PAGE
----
The low-wage worker campaign that has swept across the country since November 2012 is primed to make its Philadelphia debut. The Fight for 15 movement began in November 2012 when 200 fast food restaurant workers across New York City went on a one day strike for the living wage of fifteen an hour. Since then, the movement has spread to hundreds of cities across the United States, changed the national conversation on increasing the minimum wage and had a number of political victories. In Philadelphia, a coalition is forming between the Service International Employees Union and local grassroots organizations and the Socialist Alternative, who had a successful minimum wage campaign in Seattle, Washington.
The labor coalition met in Northeast Philadelphia on Friday February 21 to discuss strategy and tactics and to fight for reforms to the the Commonwealth’s minimum wage and tipped minimum wage laws and several other policies affecting low wage workers. One person in attendance was State Senator and 13th District candidate Daylin Leach. In an email exchange with the House candidate, Leach described the minimum wage fights as “among our most noble fights” and that “every worker has a right to expect, and to fight for, a fair day’s pay for a fair day’s work, and a wage that enables people who work hard full time not to live in poverty.” Senator Leach believes that $10.10 is too low and supports a minimum wage of $12.00, pegged to inflation, because it “would lift people above the poverty level.” One of the biggest issues Leach has is with the tipped minimum wage. He stated:
The tipped minimum wage is one of the most evil policies on the books at either the state or federal level, and we must address it at any and every level we can. At the federal level, the $2.13 tipped minimum wage has not been raised in 23 years. Many workers make far less than minimum wage on average, but their employers report them at minimum wage so the poorest workers pay taxes on money they aren’t even seeing.Plus, employers are allowed to use tipped workers for non-tippable purposes (for example, cleaning out the freezer) for 20% of the work day. In other words, they get to pay their workers $2.13 for work they will never see a tip for.
On Saturday, February 15, the Philadelphia branch of Socialist Alternative held a meeting with speakers from New York and Boston and over 40 low wage workers from the Philadelphia area. This effort is part of a nationwide effort by Socialist Alternative. The organization had major victories in Seattle last fall with their 15 Now campaign by electing socialist candidate Kshama Sawant to city council and forcing the Seattle mayor to take action on the issue. Since being sworn in, Sawant has taken a hardline stance on “McPoverty Wages.” Justin Harrison, a union worker and Socialist Alternative member, stated “Philadelphia is one of the poorest major American cities, but our society has the resources to easily provide every worker a decent living. In Seattle, $15/hr is not a marginal issue anymore; it’s central to the city’s political debates. Today we join workers across the country to bring that fight to Philadelphia.” Their first Philadelphia actions will be held March 8th and May 1st.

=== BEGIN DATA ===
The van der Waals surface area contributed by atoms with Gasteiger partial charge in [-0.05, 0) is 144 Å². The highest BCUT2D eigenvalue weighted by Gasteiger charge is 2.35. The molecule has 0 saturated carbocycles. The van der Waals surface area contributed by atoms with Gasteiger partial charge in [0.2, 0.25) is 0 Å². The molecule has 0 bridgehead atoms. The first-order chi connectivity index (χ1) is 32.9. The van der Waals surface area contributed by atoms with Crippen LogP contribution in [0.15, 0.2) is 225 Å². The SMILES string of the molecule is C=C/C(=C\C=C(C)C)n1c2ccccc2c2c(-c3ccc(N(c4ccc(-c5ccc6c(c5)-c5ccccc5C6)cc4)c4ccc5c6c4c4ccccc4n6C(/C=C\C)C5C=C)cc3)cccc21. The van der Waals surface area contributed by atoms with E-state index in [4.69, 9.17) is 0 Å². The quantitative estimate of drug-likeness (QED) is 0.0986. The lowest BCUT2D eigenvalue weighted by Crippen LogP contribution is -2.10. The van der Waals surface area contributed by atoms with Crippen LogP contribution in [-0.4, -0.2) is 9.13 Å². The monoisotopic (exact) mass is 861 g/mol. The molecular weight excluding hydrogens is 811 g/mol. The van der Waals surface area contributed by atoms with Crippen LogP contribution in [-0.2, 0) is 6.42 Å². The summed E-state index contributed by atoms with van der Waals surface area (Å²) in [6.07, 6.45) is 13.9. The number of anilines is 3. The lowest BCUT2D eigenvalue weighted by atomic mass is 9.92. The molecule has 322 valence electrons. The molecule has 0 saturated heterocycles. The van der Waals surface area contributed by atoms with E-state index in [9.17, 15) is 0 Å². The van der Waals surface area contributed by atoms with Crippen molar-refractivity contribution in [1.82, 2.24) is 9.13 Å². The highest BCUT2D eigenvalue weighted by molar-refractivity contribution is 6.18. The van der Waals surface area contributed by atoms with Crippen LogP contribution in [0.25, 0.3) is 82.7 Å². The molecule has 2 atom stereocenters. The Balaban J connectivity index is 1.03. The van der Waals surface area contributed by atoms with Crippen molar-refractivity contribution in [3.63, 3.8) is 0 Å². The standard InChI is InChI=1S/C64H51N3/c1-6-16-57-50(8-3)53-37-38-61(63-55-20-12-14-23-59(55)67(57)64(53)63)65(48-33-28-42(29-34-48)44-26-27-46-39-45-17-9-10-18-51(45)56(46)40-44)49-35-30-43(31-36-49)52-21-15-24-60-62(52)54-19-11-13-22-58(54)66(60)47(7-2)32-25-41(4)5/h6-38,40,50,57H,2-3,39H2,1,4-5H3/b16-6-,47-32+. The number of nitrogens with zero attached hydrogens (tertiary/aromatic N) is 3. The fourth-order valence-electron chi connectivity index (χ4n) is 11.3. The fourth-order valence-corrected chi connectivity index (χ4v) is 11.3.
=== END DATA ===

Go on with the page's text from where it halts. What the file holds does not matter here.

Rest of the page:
In November 2012, a couple hundred fast food and low wage workers launched a movement that flies in the face of the conventional wisdom surrounding our minimum wage laws. The Fight for $15 is probably one of the most radical ideas to come out of the labor movement in decades and it has already changed the minimum wage debate. The Fight for $15 forced the president to support a $10.10 federal minimum wage, while others in Congress want a higher minimum wage, and has had victories in states and cities across the country. In an age of social media and instant gratification, the resurgence of the progressive movement since the Wisconsin Uprising and the formation and dismantling of Occupy Wall Street has scored major victories over the past three years. It came out in full force when its backs were up against the wall in Madison, it unmasked the 1% and sparked a debate on income inequality and now it has put paid sick leave on the agenda and completely changed the way we think about the minimum wage. The only remaining question is what comes next?
Photo credit Rising Tide.